RDW was measured in 24 363 participants of the Tromsø Study in 1994-1995. Incident VTE, MI, stroke, and cancer were registered until December 31, 2010. Conventional and cause-specific Cox-regression models were used to estimate hazard ratios (HR) for VTE with 95% confidence intervals (CI) across categories of RDW.
There were 502 first VTEs during a median follow-up of 16 years. In conventional Cox regression analysis, RDW in the highest quartile was associated with a 71% (HR 1.71, 95% CI 1.09-2.67) and 27% (HR 1.27, 95% CI 0.88-1.85) higher risk of VTE in men and women, respectively, compared to subjects in the lowest quartiles. The risk of VTE among subjects with RDW in the highest quartile was similar for men and women of postmenopausal age. In cause-specific analysis, where each individual contributed with person-time until the first occurring event only, the risk estimates were similar to those of the conventional Cox-regression analysis.
Our findings suggest that the association between RDW and future risk of VTE is not explained by intermediate development of MI, stroke, or cancer.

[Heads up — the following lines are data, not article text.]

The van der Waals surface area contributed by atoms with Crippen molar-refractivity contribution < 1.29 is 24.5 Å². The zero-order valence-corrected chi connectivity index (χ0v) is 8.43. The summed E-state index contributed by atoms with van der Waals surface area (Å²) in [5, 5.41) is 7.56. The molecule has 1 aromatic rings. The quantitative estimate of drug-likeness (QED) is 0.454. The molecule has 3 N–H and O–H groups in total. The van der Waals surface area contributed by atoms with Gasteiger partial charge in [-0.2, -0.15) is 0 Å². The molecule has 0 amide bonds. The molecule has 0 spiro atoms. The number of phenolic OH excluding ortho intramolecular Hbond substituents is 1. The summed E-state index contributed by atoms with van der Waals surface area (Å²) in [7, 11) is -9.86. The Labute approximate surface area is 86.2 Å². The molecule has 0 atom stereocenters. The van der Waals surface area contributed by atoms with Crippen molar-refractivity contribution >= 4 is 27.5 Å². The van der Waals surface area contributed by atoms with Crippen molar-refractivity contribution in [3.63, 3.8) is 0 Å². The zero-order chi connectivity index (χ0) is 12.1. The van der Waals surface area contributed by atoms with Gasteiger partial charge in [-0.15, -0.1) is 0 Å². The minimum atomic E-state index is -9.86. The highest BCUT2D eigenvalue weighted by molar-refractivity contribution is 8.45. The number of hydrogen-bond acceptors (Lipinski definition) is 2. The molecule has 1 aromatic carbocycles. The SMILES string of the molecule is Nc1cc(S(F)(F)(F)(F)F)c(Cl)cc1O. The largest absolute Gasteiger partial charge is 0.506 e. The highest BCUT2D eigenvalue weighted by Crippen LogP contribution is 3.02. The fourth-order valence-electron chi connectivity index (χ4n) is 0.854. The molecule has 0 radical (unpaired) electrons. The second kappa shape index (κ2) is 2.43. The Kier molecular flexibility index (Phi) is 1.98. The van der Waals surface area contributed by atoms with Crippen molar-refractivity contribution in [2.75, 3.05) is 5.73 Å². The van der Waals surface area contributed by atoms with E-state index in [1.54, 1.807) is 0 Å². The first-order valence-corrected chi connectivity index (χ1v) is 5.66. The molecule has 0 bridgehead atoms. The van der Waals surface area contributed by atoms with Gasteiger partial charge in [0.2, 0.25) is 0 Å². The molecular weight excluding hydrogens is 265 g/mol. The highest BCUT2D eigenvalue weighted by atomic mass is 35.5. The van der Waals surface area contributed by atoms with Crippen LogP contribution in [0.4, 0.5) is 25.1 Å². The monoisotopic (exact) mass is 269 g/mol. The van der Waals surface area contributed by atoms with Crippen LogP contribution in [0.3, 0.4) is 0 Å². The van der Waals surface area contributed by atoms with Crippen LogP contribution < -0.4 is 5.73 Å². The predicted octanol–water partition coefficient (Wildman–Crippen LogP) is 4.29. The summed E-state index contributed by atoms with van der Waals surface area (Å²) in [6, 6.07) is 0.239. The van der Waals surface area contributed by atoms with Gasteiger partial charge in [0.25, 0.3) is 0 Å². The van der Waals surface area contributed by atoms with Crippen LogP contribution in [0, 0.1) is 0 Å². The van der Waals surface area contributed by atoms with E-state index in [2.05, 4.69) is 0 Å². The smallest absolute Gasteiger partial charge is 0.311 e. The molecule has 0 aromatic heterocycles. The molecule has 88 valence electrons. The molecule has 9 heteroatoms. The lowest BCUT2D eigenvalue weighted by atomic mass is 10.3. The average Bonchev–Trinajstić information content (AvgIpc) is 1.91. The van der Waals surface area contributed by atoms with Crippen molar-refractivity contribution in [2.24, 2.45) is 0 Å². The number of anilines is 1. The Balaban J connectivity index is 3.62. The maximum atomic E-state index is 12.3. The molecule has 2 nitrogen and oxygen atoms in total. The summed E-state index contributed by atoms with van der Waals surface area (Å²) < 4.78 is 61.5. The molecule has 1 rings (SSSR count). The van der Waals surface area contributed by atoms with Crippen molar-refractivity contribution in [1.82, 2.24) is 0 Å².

Notes
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PubMed ID
30046735 View in PubMed
Less detail

Changes in body mass index and smoking habits have a different impact on hemoglobin concentration in men and women: a longitudinal follow-up of the Tromsø Study, 1994-2002.

https://arctichealth.org/en/permalink/ahliterature96309
Source
Gend Med. 2010 Jun;7(3):230-9
Publication Type
Article
Date
Jun-2010
Author
Tove Skjelbakken
Inger Marie S Dahl
Maja-Lisa Løchen
Author Affiliation
Institute of Community Medicine, University of Tromsø, Tromsø, Norway. tove.skjelbakken@unn.no
Source
Gend Med. 2010 Jun;7(3):230-9
Date
Jun-2010
Language
English
Publication Type
Article
Abstract